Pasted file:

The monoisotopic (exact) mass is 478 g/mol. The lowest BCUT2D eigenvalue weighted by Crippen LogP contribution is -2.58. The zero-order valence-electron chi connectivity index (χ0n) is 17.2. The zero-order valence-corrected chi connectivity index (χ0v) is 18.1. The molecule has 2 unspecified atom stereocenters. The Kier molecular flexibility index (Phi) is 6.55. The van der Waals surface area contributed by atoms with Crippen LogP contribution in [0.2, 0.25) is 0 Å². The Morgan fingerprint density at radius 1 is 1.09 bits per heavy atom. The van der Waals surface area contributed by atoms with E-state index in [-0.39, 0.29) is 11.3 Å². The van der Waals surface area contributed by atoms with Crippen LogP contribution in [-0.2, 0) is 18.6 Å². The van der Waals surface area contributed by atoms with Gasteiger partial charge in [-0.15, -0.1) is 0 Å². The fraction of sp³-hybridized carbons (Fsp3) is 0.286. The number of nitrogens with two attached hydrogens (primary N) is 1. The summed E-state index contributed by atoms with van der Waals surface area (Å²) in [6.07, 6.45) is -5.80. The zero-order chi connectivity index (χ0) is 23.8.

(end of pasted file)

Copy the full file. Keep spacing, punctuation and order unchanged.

The monoisotopic (exact) mass is 478 g/mol. The lowest BCUT2D eigenvalue weighted by Crippen LogP contribution is -2.58. The zero-order valence-electron chi connectivity index (χ0n) is 17.2. The zero-order valence-corrected chi connectivity index (χ0v) is 18.1. The molecule has 2 unspecified atom stereocenters. The Kier molecular flexibility index (Phi) is 6.55. The van der Waals surface area contributed by atoms with Crippen LogP contribution in [0.2, 0.25) is 0 Å². The Morgan fingerprint density at radius 1 is 1.09 bits per heavy atom. The van der Waals surface area contributed by atoms with E-state index in [-0.39, 0.29) is 11.3 Å². The van der Waals surface area contributed by atoms with Crippen LogP contribution in [-0.2, 0) is 18.6 Å². The van der Waals surface area contributed by atoms with Gasteiger partial charge in [-0.15, -0.1) is 0 Å². The fraction of sp³-hybridized carbons (Fsp3) is 0.286. The number of nitrogens with two attached hydrogens (primary N) is 1. The summed E-state index contributed by atoms with van der Waals surface area (Å²) in [6.07, 6.45) is -5.80. The zero-order chi connectivity index (χ0) is 23.8.